In Turkey we like to think that it was Mrs Noah who first made the sweet soup called aşure (pronounced Ashuré). Across the world, millions, billions of women (and it is usually women) manage to prepare delicious feasts from next to nothing. So, it’s not too hard to imagine Mrs. Noah scrabbling around the ark’s kitchen cupboards, gathering the ingredients for the world’s first steaming pot of this important and very delicious dish.
Aşure has an ancient history
Noah’s Pudding, as aşure is otherwise known, is a sweet dish of pulses, grains, fruit, nuts, spices and lots of sugar.
In Turkey, as in other parts of the world, it is served during the first month of the Islamic calendar, Muharram (Muharrem in Turkish), specifically on the Tenth Day of Muharrem, or the Day of Ashure. After Ramadan this is the holiest month in the Islamic calendar. “Ashura” means “tenth” in Arabic. This is why aşure traditionally has ten ingredients.
This day is significant for several different reasons, depending on faith; ashuré is part of the culinary and religious heritage not only for Sunni Moslems but also for Alevis and Shia too. In many countries Christian and Jewish cultures also share similar versions under a variety of names. Click here for a more detailed explanation
Celebrating on Ararat
There is a legend that says when Noah’s Ark came to rest on Mount Ararat, Noah’s family celebrated with a special dish.
Supplies were nearly exhausted, so the Noah family had to make something with what was left – mostly grains, dried fruits and so on.
Mrs Noah put all the ingredients into a big pot and boiled the lot to create a sweet and nutritious soup.
Now eaten all over the world
Although the dates vary, in Turkey this year, families and friends will celebrate Aşure Day from the sunset of Monday 10th October (many fasting throughout the day) and throughout Tuesday 11th October – but bowls of aşure are often served throughout the month of Muharram, which this year is from 1st to 31st October.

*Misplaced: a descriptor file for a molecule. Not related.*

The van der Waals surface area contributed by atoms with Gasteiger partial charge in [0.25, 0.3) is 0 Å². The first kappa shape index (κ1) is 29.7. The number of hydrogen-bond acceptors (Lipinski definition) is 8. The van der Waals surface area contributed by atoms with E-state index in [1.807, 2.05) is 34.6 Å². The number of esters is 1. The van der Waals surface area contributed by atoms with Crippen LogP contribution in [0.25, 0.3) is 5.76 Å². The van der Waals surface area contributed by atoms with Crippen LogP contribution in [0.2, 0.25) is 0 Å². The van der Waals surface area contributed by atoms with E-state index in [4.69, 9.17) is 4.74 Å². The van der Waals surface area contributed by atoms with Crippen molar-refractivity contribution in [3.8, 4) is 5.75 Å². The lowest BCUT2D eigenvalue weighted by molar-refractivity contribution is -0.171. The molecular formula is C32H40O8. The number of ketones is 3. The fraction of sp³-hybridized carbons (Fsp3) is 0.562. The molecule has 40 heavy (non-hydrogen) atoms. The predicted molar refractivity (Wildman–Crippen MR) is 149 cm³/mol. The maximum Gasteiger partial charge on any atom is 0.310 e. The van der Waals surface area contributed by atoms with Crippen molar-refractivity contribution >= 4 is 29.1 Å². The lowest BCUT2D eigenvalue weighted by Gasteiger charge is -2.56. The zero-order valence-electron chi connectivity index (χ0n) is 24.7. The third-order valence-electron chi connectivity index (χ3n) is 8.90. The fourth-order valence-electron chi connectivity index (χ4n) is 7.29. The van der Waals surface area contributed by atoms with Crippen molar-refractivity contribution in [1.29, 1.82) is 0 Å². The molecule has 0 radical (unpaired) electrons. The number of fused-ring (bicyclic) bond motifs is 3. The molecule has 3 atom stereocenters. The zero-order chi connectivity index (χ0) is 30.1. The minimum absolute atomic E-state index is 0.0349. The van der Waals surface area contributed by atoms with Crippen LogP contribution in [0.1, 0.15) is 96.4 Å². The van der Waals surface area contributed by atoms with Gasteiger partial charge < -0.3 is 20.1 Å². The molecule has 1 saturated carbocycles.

Like some much traditional Turkish food, making aşure is a social activity.
Traditionally it is usually the women who gather together to make aşure with relatives and close friends joining in. Although, if it falls on a weekend, there is no reason why men can’t help too.
Mothers teach their daughters how to make the perfect Aşure when they are young and in the old days families used to grow some of the ingredients themselves; buying the rest from local wholesalers.
Times are changing – today many go to the local supermarket and buy all the ingredients there. Aşure can also be bought ready made.
Be sure to use the largest pot…
Making ashuré is a time consuming process. The largest cauldron available is filled with water and placed over the heat; very often a picnic stove is used and if the weather is good the ritual takes place in the garden, or for town dwellers, on the balcony.
Essentially, this unchanging tradition is the making and sharing of aşure with friends and loved ones.
When the water is on a rolling boil in goes whole wheat, dried beans and chickpeas that have been soaking overnight.
The big blackened pot is stirred with an outsize wooden spoon and the mixture brought to a rolling boil – crucial for the perfect Aşure.
Kilos of sugar are then added – carefully. A quick taste – perhaps a little more is needed?
Orange peel, dried fruit and nuts are added to give the silky white mixture some pinpoints of colour.
Then it’s more stirring and more tasting: The result must be no less than perfection.
Sesame seeds are scattered over the boiling mixture and each woman adds a teaspoon of sugar as she makes a private wish.
Finally the Aşure is deemed ready and the delicate glass bowls are filled with the hot soupy mixture.
Jewel-like pomegranate seeds, more nuts and cinnamon are sprinkled and the Aşure is complete.
Those partaking all offer the traditional, polite and religious responses, ‘Mmm delicious,’ ‘eline sağlık,’ ‘Allah kabul etsin.’
A murmur of appreciation greets the women responsible for the food’s creation.
Aşure can be seen as one of the many traditions that continue to act as a bond for family members; each recipe with its own particular magic that it strengthens the attachment the women feel for their families, close friends and each other.
Perhaps the recipe and the ritual that goes with it could be used to positive effect the world over.
From an original story written by Jane Akatay and Özlem Özturk